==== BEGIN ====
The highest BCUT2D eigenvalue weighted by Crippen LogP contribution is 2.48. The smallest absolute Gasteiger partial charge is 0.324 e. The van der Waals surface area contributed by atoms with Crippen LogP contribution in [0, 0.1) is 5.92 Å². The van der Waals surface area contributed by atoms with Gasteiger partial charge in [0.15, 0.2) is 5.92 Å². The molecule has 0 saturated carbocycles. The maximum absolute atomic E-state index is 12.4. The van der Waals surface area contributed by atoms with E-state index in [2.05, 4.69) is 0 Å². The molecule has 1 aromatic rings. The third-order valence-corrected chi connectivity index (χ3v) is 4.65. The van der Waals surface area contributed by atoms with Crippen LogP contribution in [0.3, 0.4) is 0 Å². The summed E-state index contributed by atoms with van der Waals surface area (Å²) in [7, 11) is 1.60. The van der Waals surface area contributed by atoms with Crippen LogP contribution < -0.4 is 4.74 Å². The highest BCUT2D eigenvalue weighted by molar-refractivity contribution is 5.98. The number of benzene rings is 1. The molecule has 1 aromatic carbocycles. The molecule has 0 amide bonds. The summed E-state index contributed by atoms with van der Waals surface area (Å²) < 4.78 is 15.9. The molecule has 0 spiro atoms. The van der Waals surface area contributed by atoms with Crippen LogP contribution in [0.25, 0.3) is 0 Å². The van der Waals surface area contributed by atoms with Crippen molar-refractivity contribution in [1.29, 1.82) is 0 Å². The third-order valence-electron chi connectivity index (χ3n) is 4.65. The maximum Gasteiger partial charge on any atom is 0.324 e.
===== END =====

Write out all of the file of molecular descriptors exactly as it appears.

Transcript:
The highest BCUT2D eigenvalue weighted by Crippen LogP contribution is 2.48. The smallest absolute Gasteiger partial charge is 0.324 e. The van der Waals surface area contributed by atoms with Crippen LogP contribution in [0, 0.1) is 5.92 Å². The van der Waals surface area contributed by atoms with Gasteiger partial charge in [0.15, 0.2) is 5.92 Å². The molecule has 0 saturated carbocycles. The maximum absolute atomic E-state index is 12.4. The van der Waals surface area contributed by atoms with E-state index in [2.05, 4.69) is 0 Å². The molecule has 1 aromatic rings. The third-order valence-corrected chi connectivity index (χ3v) is 4.65. The van der Waals surface area contributed by atoms with Crippen LogP contribution in [0.3, 0.4) is 0 Å². The summed E-state index contributed by atoms with van der Waals surface area (Å²) in [7, 11) is 1.60. The van der Waals surface area contributed by atoms with Crippen LogP contribution < -0.4 is 4.74 Å². The highest BCUT2D eigenvalue weighted by molar-refractivity contribution is 5.98. The number of benzene rings is 1. The molecule has 1 aromatic carbocycles. The molecule has 0 amide bonds. The summed E-state index contributed by atoms with van der Waals surface area (Å²) < 4.78 is 15.9. The molecule has 0 spiro atoms. The van der Waals surface area contributed by atoms with Crippen LogP contribution in [0.25, 0.3) is 0 Å². The van der Waals surface area contributed by atoms with Crippen molar-refractivity contribution in [1.29, 1.82) is 0 Å². The third-order valence-electron chi connectivity index (χ3n) is 4.65. The maximum Gasteiger partial charge on any atom is 0.324 e.